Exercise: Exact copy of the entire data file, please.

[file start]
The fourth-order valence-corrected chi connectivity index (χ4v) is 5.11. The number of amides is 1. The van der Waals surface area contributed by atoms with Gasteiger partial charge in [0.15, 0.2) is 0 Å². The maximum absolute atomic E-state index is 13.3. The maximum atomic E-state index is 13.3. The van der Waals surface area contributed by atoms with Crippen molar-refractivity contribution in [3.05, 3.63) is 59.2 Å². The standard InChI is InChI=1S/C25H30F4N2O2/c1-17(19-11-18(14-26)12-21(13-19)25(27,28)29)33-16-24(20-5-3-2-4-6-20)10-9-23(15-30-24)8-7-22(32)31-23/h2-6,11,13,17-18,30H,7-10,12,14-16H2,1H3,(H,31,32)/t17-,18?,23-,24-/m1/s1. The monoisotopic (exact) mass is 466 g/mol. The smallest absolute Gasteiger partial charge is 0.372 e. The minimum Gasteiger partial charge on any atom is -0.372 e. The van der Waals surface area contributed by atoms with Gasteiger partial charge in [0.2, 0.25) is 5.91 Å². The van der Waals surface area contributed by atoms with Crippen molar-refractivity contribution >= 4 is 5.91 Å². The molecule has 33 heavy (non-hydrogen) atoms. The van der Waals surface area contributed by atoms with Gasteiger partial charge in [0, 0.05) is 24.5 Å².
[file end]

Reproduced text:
The fourth-order valence-corrected chi connectivity index (χ4v) is 5.11. The number of amides is 1. The van der Waals surface area contributed by atoms with Gasteiger partial charge in [0.15, 0.2) is 0 Å². The maximum absolute atomic E-state index is 13.3. The maximum atomic E-state index is 13.3. The van der Waals surface area contributed by atoms with Crippen molar-refractivity contribution in [3.05, 3.63) is 59.2 Å². The standard InChI is InChI=1S/C25H30F4N2O2/c1-17(19-11-18(14-26)12-21(13-19)25(27,28)29)33-16-24(20-5-3-2-4-6-20)10-9-23(15-30-24)8-7-22(32)31-23/h2-6,11,13,17-18,30H,7-10,12,14-16H2,1H3,(H,31,32)/t17-,18?,23-,24-/m1/s1. The monoisotopic (exact) mass is 466 g/mol. The smallest absolute Gasteiger partial charge is 0.372 e. The minimum Gasteiger partial charge on any atom is -0.372 e. The van der Waals surface area contributed by atoms with Gasteiger partial charge in [0.2, 0.25) is 5.91 Å². The van der Waals surface area contributed by atoms with Crippen molar-refractivity contribution >= 4 is 5.91 Å². The molecule has 33 heavy (non-hydrogen) atoms. The van der Waals surface area contributed by atoms with Gasteiger partial charge in [0, 0.05) is 24.5 Å².